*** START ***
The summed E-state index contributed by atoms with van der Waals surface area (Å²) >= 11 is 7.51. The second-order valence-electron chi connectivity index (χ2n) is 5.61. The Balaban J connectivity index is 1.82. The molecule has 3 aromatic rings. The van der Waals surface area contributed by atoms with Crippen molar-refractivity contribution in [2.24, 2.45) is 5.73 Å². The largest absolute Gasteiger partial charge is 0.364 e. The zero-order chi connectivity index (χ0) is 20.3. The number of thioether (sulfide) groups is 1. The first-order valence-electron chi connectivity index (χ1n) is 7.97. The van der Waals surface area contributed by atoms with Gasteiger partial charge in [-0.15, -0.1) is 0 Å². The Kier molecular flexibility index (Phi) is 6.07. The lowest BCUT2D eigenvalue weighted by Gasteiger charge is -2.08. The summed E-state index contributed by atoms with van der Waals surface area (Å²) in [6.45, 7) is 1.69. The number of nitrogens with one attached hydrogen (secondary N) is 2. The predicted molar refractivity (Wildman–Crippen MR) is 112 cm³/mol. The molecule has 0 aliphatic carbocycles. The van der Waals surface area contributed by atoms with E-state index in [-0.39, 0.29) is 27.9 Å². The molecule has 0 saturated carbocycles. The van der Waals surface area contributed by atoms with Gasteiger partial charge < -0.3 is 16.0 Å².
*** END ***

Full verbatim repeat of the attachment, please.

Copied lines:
The summed E-state index contributed by atoms with van der Waals surface area (Å²) >= 11 is 7.51. The second-order valence-electron chi connectivity index (χ2n) is 5.61. The Balaban J connectivity index is 1.82. The molecule has 3 aromatic rings. The van der Waals surface area contributed by atoms with Crippen molar-refractivity contribution in [2.24, 2.45) is 5.73 Å². The largest absolute Gasteiger partial charge is 0.364 e. The zero-order chi connectivity index (χ0) is 20.3. The number of thioether (sulfide) groups is 1. The first-order valence-electron chi connectivity index (χ1n) is 7.97. The van der Waals surface area contributed by atoms with Gasteiger partial charge in [-0.15, -0.1) is 0 Å². The Kier molecular flexibility index (Phi) is 6.07. The lowest BCUT2D eigenvalue weighted by Gasteiger charge is -2.08. The summed E-state index contributed by atoms with van der Waals surface area (Å²) in [6.45, 7) is 1.69. The number of nitrogens with one attached hydrogen (secondary N) is 2. The predicted molar refractivity (Wildman–Crippen MR) is 112 cm³/mol. The molecule has 0 aliphatic carbocycles. The van der Waals surface area contributed by atoms with E-state index in [-0.39, 0.29) is 27.9 Å². The molecule has 0 saturated carbocycles. The van der Waals surface area contributed by atoms with Gasteiger partial charge < -0.3 is 16.0 Å².